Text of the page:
Throughout the history of the world, libraries have been important institutions for the cultivation and preservation of humanity. Libraries are the repositories for humanity's knowledge; they are our past, our present, and our future. As futurist Paul Saffo points out, librarians originally were responsible for collecting information that was scarce in order to make it available to a greater number of people (Saffo 1995,294). He goes on to say that "librarians were sort of mad information hoarders, who were hoarding in the public interest" (Saffo 1995,295) But that is no longer a realistic goal with the explosion in information and the shrinking budgets of libraries.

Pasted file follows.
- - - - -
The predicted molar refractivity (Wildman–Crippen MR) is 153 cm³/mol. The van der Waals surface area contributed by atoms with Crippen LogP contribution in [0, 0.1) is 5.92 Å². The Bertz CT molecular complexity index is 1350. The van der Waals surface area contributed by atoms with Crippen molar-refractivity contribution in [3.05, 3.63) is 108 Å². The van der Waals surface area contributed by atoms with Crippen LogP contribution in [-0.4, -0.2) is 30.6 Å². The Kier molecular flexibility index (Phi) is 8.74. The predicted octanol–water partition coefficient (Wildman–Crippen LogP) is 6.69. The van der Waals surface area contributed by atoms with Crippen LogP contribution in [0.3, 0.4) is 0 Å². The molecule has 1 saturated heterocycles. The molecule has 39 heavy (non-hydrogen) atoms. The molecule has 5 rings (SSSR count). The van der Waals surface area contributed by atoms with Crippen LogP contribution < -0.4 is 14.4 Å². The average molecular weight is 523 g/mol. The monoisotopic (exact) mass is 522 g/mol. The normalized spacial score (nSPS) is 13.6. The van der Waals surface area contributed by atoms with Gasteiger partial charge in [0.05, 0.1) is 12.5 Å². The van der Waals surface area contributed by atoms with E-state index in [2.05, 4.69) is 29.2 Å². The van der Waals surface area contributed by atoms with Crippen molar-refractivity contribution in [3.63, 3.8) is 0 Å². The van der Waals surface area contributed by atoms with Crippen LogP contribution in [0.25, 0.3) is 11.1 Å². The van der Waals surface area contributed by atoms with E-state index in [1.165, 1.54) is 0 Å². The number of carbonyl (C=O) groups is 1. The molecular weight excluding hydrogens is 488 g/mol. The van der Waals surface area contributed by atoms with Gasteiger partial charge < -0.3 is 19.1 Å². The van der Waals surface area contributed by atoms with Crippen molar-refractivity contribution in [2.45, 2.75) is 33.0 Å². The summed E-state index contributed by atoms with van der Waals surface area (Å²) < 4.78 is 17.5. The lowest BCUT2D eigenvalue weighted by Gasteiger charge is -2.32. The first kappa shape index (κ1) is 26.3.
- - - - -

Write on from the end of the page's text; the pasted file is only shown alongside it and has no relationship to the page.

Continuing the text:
Libraries have arrived at a critical point in their history. They must consider the quality of information bombarding society, instead of trying to provide everything that is available. Information is not being distinguished from knowledge. Theodore Rozak points out that simply because it was decided that digitized bits of data would be called information, doesn't mean it is relaying anything important (Rozak 1986,14). Should libraries have to close reading rooms and reduce their book budgets to buy more computers (Stoll 1995,177) when resources are so limited? Historically, the word information has been used to denote knowledge, now it shuns semantics and represents anything that can be coded into a series of zeros and ones (Rozak 1986,13). The differences in meaning have become blurred - "the word comes to have a vast generality, but at a price; the meaning of things communicated comes to be leveled, and so too the value" (Rozak 1986,14).